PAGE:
Is Childhood Trauma Hurting My Relationship

Is Childhood Trauma Hurting My Relationship

Sometimes, it can feel like you are spinning your wheels in your relationship. You know you have reacted in a way that you are not proud of, and promise yourself you will do something different next time. But then it happens again, and it feels like a switch just flipped. Having been through abuse or neglect as a child is tough. And if you keep feeling like you are hitting a wall with your partner, past trauma might be showing up in your relationship. Here is why dealing with the past, can help your relationship in the future.

Trauma Disrupts Our Attachment

We develop an attachment style throughout the course of our life. This is how we connect and develop deep relationships with others. Childhood is a very formational time for developing our attachment style. When we go through abuse or neglect, especially from a parent or caregiver, that event teaches us that close relationships are dangerous.
This leads to us developing an attachment style in which we try to fulfill those unmet needs. But at the same time, we have this part of us which builds walls to keep us safe. So we end up in this push-pull, back and forth, feeling stuck. I think this article does a great job of quickly explaining how trauma and our attachment styles can be related.

We “Freeze”

We go into survival mode when we experience something traumatic. And we can go back into that survival mode whenever something triggers that same feeling. You have probably heard of these survival mode responses, “fight”, “flight”, or “freeze.” The last one can cause a lot problems because it disconnects us from our own emotional experience as well as the people around us.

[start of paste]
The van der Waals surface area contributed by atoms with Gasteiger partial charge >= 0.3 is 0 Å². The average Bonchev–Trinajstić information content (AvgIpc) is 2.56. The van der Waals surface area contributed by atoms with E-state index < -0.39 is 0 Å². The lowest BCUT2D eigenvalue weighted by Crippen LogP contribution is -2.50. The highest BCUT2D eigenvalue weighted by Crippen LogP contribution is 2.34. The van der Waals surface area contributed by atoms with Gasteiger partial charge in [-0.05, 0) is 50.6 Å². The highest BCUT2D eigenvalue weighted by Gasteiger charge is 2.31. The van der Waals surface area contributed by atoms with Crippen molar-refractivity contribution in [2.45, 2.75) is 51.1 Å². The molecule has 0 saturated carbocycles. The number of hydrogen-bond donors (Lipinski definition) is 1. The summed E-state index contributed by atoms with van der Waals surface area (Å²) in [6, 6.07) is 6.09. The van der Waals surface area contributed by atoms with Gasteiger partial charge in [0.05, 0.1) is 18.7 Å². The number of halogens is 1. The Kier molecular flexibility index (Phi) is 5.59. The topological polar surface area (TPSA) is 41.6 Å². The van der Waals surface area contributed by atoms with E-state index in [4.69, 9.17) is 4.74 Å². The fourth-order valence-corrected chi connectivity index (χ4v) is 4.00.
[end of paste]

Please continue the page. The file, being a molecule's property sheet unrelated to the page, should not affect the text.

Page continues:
This is a process called “dissociation.” This is what people are talking about when they describe out-of-body experiences. Or when you see someone’s eyes glass over, and it seems like they are not there. This one is tough on relationships because it is not always predictable what will trigger it. Even positive emotions can trigger a trauma response, because the body has learned that closeness equals danger.

“Fight” and “Flight” Get us in Trouble Too

These are a bit more obvious in how they cause problems in our relationship. If you go from 0-60mph, and immediately start yelling, cursing, or criticizing your partner there will be problems. They might start to pull away. Or you might trigger a trauma response in them, and both of you will go through the roof.

And what if you go into “flight” mode? You feel yourself trying to avoid your partner. Or you avoid intense emotions. Again this will cause a wedge to grow between yourself and your partner.

Healing from trauma is not hopeless. You can absolutely overcome the pain of the past and the patterns that keep you feeling stuck. Sometimes this can be done in couples therapy. It can be very powerful to develop close, intimate connections with your partner while healing from the past. In other cases, I would recommend going to individual therapy beforehand so that couples therapy can be helpful to you. If you are wanting to talk to a Therapist and see which would be right for you, give The Marriage & Family Clinic a call.

About the Author

Ryan Hicks is a licensed therapist and marriage counselor at The Marriage and Family Clinic in Denver, Colorado. He specializes in working with couples in high conflict and working with couples in the LGBTQ community. When he’s not working with couples, you’ll find him rock climbing or taking in the great outdoors of Colorado.

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